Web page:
As I consider the missionary biographies from the past and I learn that many men lost wives and children in opening up lands to the Gospel. I wonder if those same missionaries would have been able to do what they did if they lived in our age of information. They may have been brought to jail for neglect, especially if proper medical care and education were available and they chose not to access it.  My point is that they made decisions within the context of the age and circumstances in which they lived.

The reality for them was that these modern necessities, along with overnight flights back home, were not easily accessible. The details of what they were going through would not be broad casted back to the world in an instant via their Facebook or Twitter updates.

They were THERE for good and had little chance to come home so they HAD to stick it out. There was no other way.

Their kids HAD to accept a lower quality of education at times.

Their wives HAD to suffer in hard ways too.

In some ways, this is the world of the people we minister to and those with whom we minister along side of in our mission field.  Sometimes, they simply don’t have the same choices.  This is what they have learned to accept and have grown up with.  They are used to it, and within their own society, they are able to navigate it effectively and work within the system.

But most of the time, we cross cultural Westerners can get our children an education that will ensure that they are not way behind their peers in standards “back home.”  We can get the medical attention our family needs even if we have to pay more for it or travel to get it. We can move to a new location if needed and adjust more easily through access to travel.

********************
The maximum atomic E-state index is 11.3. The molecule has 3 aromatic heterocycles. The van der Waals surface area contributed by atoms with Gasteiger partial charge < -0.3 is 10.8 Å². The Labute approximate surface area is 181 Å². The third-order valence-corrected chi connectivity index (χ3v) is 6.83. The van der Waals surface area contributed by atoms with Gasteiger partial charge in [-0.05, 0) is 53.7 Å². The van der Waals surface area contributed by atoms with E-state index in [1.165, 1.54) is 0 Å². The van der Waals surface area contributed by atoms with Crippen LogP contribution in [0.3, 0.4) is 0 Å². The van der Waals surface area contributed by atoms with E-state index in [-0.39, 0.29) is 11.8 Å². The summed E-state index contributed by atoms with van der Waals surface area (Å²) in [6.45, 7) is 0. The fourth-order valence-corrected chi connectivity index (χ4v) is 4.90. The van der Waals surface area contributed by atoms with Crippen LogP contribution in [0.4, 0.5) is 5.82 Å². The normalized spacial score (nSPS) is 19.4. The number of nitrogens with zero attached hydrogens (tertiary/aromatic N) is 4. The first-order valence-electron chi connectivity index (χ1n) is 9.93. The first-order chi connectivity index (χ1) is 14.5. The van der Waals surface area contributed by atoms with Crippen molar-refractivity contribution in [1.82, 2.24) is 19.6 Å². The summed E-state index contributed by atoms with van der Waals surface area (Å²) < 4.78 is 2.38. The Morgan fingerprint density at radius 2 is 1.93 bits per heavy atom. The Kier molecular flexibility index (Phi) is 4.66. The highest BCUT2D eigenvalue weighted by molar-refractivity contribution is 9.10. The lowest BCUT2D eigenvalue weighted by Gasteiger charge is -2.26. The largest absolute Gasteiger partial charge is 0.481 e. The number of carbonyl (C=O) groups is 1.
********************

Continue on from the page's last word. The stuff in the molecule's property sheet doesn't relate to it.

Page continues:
To have all this access opened up now and not be willing to use it, is to neglect our family.

It is to open ourselves up to criticism and rebuke from the other world from which we came.  It is not the challenge that our forefathers faced nor is it the challenge that our fellow brothers and sisters in our mission field face.  It is the challenge that comes from living between two worlds.

In one way, we are both fully identified with our mission field, but we are also fully identified with our “passport country.”  

We answer to both.

When talking through some of these issues, I agree with the assessment of some who say that our generation can be lacking in the area of commitment when the going gets tough. We, especially in the West, have made ourselves immune to suffering for the Gospel. We want things done quickly and we don’t want to have to pay a price.  We could learn a lot from many of our Eastern brothers and sisters in the price they pay on a daily basis to reach their nations.

I do believe that our God still send Western families cross culturally in the 21st century despite the new challenges faced.  I also believe that He has made provision for them there, will give them grace and help, and if need be, the grace to endure.  But I believe what we SHOULD endure and what we MUST endure are two different things.

In the 21st century, the “should” and the “must” have changed for the missionary.

But the challenge is still always still there.

One of the many, is the “challenge of living between two worlds.”

I would love to hear your thoughts and insights on this.  Weigh in on the comment section below.